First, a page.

Cosmic Consciousness

Cosmic consciousness was a theme Phil Canville, author of The Geomic Code: Unlocking the Mystery of Unconscious Choice, often referenced when he talked about the nature of human interconnectivity. Phil believed that our choices, both conscious and unconscious, were tethered to a universal cosmic consciousness. 

The first reference I could find, when I researched the idea of cosmic consciousness, was a 1901 work titled Cosmic Consciousness: A Study in the Evolution of the Human Mind. Richard Maurice Bucke, the book’s author, was a Canadian psychiatrist. In his book, Bucke explored this concept of cosmic consciousness, which he defined as “a higher form of consciousness than that possessed by the ordinary man.” 

Bucke identified three forms, or degrees, of consciousness:

  1. Simple consciousness, possessed by both animals and humans
  2. Self-consciousness, possessed by humans, encompassing thought, reason, and imagination
  3. Cosmic consciousness, which is this “higher form of consciousness than that possessed by the ordinary man” that Bucke defined 

According to Bucke, cosmic consciousness:

…shows the cosmos to consist not of dead matter governed by unconscious, rigid, and “unintending” law; it shows it on the contrary as entirely immaterial, entirely spiritual and entirely alive; it shows that death is an absurdity, that everyone and everything has eternal life; it shows that the universe is God and that God is the universe, and that no evil ever did or ever will enter into it; a great deal of this is, of course, from the point of view of self-consciousness, absurd; it is nevertheless undoubtedly true. 

This enlightened view of consciousness was precisely Phil Canville’s understanding of the multiverse we call “home”. Phil was inspired by Richard Bucke’s writing to continue the study of consciousness and unconsciousness in terms of the decisions humans make that affect themselves and the collective good. (In the field of quantum physics, as Phil tells us in his book, this is sometimes referred to as “quantum activism”.)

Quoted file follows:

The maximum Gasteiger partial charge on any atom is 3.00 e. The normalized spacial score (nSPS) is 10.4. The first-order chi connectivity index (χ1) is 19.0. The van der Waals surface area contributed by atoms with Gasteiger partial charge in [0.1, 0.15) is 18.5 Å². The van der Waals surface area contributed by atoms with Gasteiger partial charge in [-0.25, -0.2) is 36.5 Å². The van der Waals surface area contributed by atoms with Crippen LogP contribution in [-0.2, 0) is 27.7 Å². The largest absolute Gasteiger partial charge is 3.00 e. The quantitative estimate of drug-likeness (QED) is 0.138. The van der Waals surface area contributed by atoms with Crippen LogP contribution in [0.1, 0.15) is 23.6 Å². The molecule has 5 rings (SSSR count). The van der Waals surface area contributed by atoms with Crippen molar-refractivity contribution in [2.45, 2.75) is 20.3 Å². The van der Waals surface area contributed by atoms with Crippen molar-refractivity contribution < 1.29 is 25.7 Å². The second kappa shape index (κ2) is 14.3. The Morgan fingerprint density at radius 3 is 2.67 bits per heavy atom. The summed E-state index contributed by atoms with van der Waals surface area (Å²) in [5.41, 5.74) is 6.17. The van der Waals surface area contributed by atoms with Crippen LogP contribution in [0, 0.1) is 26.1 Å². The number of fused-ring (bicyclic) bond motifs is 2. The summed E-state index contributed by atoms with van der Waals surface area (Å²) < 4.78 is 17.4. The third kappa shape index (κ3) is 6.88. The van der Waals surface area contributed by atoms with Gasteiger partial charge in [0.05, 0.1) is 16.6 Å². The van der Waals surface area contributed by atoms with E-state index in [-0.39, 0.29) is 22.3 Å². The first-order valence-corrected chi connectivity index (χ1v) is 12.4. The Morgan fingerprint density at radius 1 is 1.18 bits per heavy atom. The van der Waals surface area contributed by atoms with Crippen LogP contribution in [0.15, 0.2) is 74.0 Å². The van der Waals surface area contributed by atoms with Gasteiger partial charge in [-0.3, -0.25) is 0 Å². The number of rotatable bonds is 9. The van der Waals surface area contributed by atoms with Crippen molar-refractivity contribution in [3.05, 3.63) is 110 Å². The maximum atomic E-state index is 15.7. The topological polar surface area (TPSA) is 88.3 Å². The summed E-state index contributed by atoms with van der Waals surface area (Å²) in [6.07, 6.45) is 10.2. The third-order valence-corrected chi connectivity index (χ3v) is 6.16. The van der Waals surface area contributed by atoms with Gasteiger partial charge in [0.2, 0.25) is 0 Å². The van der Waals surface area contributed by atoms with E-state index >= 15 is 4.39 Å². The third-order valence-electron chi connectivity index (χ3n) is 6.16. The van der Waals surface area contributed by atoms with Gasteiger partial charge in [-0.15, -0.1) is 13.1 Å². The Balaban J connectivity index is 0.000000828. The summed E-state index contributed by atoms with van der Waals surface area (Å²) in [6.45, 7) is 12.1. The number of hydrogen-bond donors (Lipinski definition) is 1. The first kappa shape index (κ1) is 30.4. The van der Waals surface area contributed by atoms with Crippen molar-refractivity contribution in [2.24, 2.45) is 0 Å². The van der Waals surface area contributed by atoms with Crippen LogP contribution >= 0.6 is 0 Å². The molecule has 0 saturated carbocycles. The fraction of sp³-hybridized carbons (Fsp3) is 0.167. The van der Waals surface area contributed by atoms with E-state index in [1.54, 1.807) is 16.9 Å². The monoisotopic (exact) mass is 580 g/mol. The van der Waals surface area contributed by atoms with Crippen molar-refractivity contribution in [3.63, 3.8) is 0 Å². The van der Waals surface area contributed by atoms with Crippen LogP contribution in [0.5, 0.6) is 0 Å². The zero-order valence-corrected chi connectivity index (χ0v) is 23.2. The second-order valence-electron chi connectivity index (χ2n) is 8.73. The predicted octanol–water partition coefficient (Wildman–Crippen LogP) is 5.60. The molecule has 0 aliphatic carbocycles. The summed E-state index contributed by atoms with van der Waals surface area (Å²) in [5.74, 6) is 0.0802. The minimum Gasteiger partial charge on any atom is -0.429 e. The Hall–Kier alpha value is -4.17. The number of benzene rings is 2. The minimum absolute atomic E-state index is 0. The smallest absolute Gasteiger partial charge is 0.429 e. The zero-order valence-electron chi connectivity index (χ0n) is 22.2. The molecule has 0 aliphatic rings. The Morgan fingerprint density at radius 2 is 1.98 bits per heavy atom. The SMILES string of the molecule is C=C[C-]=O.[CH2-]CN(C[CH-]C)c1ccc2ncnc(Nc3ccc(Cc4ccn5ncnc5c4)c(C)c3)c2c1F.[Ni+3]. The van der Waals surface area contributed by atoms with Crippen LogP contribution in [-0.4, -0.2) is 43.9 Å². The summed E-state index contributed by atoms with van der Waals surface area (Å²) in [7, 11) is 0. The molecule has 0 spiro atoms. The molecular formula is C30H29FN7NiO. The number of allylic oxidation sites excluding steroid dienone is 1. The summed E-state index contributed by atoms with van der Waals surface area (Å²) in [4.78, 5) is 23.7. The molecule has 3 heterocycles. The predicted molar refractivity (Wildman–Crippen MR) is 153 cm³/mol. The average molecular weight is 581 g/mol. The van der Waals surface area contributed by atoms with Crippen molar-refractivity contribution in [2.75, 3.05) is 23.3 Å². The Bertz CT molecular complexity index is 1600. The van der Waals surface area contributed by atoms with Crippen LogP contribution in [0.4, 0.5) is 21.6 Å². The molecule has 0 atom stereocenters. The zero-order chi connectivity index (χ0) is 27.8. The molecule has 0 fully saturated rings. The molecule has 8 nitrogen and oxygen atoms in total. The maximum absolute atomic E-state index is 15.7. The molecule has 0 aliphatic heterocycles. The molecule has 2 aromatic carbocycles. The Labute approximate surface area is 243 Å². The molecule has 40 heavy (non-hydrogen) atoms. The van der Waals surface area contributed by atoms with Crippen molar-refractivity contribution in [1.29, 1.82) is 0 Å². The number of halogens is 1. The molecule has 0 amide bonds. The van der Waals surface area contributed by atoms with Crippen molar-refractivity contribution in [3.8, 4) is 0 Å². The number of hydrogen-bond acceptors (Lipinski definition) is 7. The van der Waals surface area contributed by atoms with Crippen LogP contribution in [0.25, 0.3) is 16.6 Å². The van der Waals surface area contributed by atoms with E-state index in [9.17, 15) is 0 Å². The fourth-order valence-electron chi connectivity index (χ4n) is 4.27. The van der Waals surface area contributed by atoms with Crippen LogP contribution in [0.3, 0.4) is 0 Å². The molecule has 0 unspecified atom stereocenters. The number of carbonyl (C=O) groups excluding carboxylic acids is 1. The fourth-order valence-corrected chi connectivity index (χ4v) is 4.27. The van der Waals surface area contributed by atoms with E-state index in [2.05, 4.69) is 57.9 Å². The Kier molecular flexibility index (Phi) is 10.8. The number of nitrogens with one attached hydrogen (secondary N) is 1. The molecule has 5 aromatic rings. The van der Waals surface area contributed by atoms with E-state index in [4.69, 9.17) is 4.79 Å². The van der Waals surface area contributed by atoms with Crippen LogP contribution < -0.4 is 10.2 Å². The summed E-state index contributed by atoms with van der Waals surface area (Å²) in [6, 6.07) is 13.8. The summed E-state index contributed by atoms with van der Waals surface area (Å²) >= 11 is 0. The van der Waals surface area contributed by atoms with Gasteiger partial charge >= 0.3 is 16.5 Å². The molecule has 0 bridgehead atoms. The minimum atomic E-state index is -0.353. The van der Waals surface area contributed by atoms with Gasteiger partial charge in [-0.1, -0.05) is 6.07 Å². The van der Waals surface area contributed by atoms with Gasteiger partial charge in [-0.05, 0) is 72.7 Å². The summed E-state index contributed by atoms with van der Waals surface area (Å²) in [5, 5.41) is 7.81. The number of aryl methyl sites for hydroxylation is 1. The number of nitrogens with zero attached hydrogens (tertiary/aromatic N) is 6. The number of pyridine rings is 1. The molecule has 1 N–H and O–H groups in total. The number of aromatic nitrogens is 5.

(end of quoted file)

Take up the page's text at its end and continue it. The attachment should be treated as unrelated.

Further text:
The dictionary defines consciousness as individual awareness of your unique thoughts; memories, feelings, sensations and environment.

One of the challenges with the study of consciousness is the lack of a universally accepted operational definition. Descartes proposed the idea of cogito ergo sum (I think, therefore I am). This understanding of consciousness suggested that the very act of thinking demonstrates the reality of one’s existence and consciousness.

Today, consciousness is often viewed as a person’s awareness of internal states, as well as the events going on around the individual. Indeed, Phil Canville Sr. believed there was a soul code that helps each of us interact effectively with the world around us, and it could be unmasked through the use of an assessment that reveals our individual preferences for shapes, symbols and colors.

While philosophers and scientists have studied consciousness for thousands of years, we clearly have a long way to go in our understanding of how our consciousness (and, more importantly maybe, our unconsciousness) influences our life choices and interrelationships.

The Geomic Code Research Institute continues Phil Canville’s work and the study of many before him by further exploring the role of consciousness and how humankind interacts within its perspective reality.

The Institute encourages anyone interested in personal and professional development to take the Geomic Code Assessment and join us in this fascinating study of how our interactions can help lift humankind to that higher level of consciousness that gives individual and collective life meaning and purpose.

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